How do band counts compare to the IG%? Should bands be eliminated as an indicator of infection? Studies have been done that suggest that the WBC and band counts are not as reliable in predicting infection as the IG% and ANC. Suggestions have been made that the left shift should be redefined with IG% rather than bands. Bands may be too subjective to be the best indicator of infection and they lead to an imprecision in the ITR. The IG count can highlight potential acute infection or inflammation at its earliest stages, even when other parameters are still within normal ranges. IG counts (% and #), reported with the automated differential, reduce turnaround time and are valuable for clinicians to use in conjunction with other current indicators for the diagnosis of infection and inflammation.

References

  1. Ansari-Lari, M.Ali et al. Immature Granulocyte Measurement Using the Sysmex XE-2100 Relationship to Infection and Sepsis Am. J Clin Pathol. 2003,Nov;120(5):795-9.
  2. Balamurugan Senthilnayagam, et al. Automated Measurement of Immature Granulocytes: Performance Characteristics and Utility in Routine Clinical Practice. Patholog Res Int. 2012: 483670. Published online 2012 Feb 15. doi: 10.1155/2012/483670
  3. Cavallazzi, R et al. Is the band count useful in the diagnosis of infection? An accuracy study in critically ill patients. J Intensive Care Med. 2010, Nov-Dec;25(6):353-7.
    Dutcher, Thomas F. Automated Leukocyte Differentials: A Review and Prospectus. Laboratory Medicine, Volume 14, Issue 8, 1 August 1983, Pages 483–487, https://doi.org/10.1093/labmed/14.8.483
  4. McDaniel, Holly. Ban the Bands. Sysmex News, 2013. https://www.sysmex.com/crc/ACP/IG_Ban_the_Bands.pdf
  5. Sysmex America White Paper. Getting Beyond the Flags: Quantitative assessment of immature granulocyte (IG) populations may improve the assessment of sepsis and inflammation. http://www.sysmex.com/us

 

Socha-small

-Becky Socha, MS, MLS(ASCP)CM BB CM graduated from Merrimack College in N. Andover, Massachusetts with a BS in Medical Technology and completed her MS in Clinical Laboratory Sciences at the University of Massachusetts, Lowell. She has worked as a Medical Technologist for over 30 years. She’s worked in all areas of the clinical laboratory, but has a special interest in Hematology and Blood Banking. When she’s not busy being a mad scientist, she can be found outside riding her bicycle.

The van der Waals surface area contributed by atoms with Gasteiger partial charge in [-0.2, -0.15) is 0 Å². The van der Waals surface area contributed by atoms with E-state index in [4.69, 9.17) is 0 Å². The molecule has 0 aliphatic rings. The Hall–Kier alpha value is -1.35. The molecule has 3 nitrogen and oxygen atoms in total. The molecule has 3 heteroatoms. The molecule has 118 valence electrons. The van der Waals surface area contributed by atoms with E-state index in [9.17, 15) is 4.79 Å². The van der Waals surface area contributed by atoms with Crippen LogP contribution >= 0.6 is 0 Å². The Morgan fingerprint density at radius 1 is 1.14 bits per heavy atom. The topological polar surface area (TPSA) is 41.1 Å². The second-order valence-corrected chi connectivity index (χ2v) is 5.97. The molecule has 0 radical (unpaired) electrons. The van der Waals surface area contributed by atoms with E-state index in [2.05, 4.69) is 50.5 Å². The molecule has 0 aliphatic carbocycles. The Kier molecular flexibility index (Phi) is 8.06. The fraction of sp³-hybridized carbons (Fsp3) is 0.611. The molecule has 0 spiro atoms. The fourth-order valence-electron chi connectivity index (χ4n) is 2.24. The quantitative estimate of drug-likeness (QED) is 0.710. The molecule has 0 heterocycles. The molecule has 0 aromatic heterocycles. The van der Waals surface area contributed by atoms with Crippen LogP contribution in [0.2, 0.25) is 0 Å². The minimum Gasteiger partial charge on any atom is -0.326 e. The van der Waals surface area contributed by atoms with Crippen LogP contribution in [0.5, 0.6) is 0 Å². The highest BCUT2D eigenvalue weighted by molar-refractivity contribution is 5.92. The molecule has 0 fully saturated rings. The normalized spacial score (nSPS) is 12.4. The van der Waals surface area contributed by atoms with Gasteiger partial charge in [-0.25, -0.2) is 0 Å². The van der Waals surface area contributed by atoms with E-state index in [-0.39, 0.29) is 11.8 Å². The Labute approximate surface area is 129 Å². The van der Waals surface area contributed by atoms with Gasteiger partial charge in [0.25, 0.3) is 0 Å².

Microbiology Case Study: a 77 Year Old Woman with a Splenic Abscess

Case History

The patient is a 77 year old woman with a past medical history significant for hypertension, hyperlipidemia, diverticulitis, and advanced vascular disease with mesenteric ischemia and post-prandial pain who presented to an outside hospital with severe diffuse abdominal pain. Of note she was scheduled to undergo endovascular repair of a known occluded celiac artery. Imaging at the outside hospital showed intraperitoneal free air and a fluid collection by the tail of the pancreas. The inferior mesenteric artery was patent but the celiac and superior mesenteric artery were occluded. The lesion at the tail of the pancreas was previously known to the patient, work up showed it was benign. The patient was transferred to our facility and was taken urgently to the OR for exploratory laparotomy for diffuse peritonitis. During surgery the patient was found to have an infarcted spleen with a splenic abscess; no ischemic bowel was seen. A surgical mesh was in place from a previous hernia surgery and was removed. A drain was placed in the abscess and the abdomen was closed. The patient was placed on Zosyn intraoperatively and remained on Zosyn following transfer to the ICU. On post-operative day 6, Zosyn was switched to Ertepenam due to IV and dosing problems.